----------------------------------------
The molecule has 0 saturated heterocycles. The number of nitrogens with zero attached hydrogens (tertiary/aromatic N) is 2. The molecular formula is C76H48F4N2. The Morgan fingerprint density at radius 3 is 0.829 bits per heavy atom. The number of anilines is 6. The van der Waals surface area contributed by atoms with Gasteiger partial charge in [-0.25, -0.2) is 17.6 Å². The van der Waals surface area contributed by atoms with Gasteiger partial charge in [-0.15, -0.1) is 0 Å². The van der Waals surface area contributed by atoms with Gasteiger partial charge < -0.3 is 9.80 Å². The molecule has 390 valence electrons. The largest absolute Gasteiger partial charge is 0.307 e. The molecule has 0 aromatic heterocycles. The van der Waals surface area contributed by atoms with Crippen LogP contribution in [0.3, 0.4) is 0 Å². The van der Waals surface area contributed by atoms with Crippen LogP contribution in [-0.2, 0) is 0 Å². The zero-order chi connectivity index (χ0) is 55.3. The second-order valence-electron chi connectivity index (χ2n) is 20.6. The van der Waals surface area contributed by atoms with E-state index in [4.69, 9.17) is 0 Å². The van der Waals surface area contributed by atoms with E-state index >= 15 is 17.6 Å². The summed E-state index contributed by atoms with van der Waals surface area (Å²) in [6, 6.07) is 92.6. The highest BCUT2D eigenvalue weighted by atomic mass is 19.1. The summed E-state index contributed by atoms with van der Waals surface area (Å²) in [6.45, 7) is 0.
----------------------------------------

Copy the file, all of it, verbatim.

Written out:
The molecule has 0 saturated heterocycles. The number of nitrogens with zero attached hydrogens (tertiary/aromatic N) is 2. The molecular formula is C76H48F4N2. The Morgan fingerprint density at radius 3 is 0.829 bits per heavy atom. The number of anilines is 6. The van der Waals surface area contributed by atoms with Gasteiger partial charge in [-0.25, -0.2) is 17.6 Å². The van der Waals surface area contributed by atoms with Gasteiger partial charge in [-0.15, -0.1) is 0 Å². The van der Waals surface area contributed by atoms with Gasteiger partial charge < -0.3 is 9.80 Å². The molecule has 390 valence electrons. The largest absolute Gasteiger partial charge is 0.307 e. The molecule has 0 aromatic heterocycles. The van der Waals surface area contributed by atoms with Crippen LogP contribution in [0.3, 0.4) is 0 Å². The van der Waals surface area contributed by atoms with Crippen LogP contribution in [-0.2, 0) is 0 Å². The zero-order chi connectivity index (χ0) is 55.3. The second-order valence-electron chi connectivity index (χ2n) is 20.6. The van der Waals surface area contributed by atoms with E-state index in [4.69, 9.17) is 0 Å². The van der Waals surface area contributed by atoms with E-state index >= 15 is 17.6 Å². The summed E-state index contributed by atoms with van der Waals surface area (Å²) in [6, 6.07) is 92.6. The highest BCUT2D eigenvalue weighted by atomic mass is 19.1. The summed E-state index contributed by atoms with van der Waals surface area (Å²) in [6.45, 7) is 0.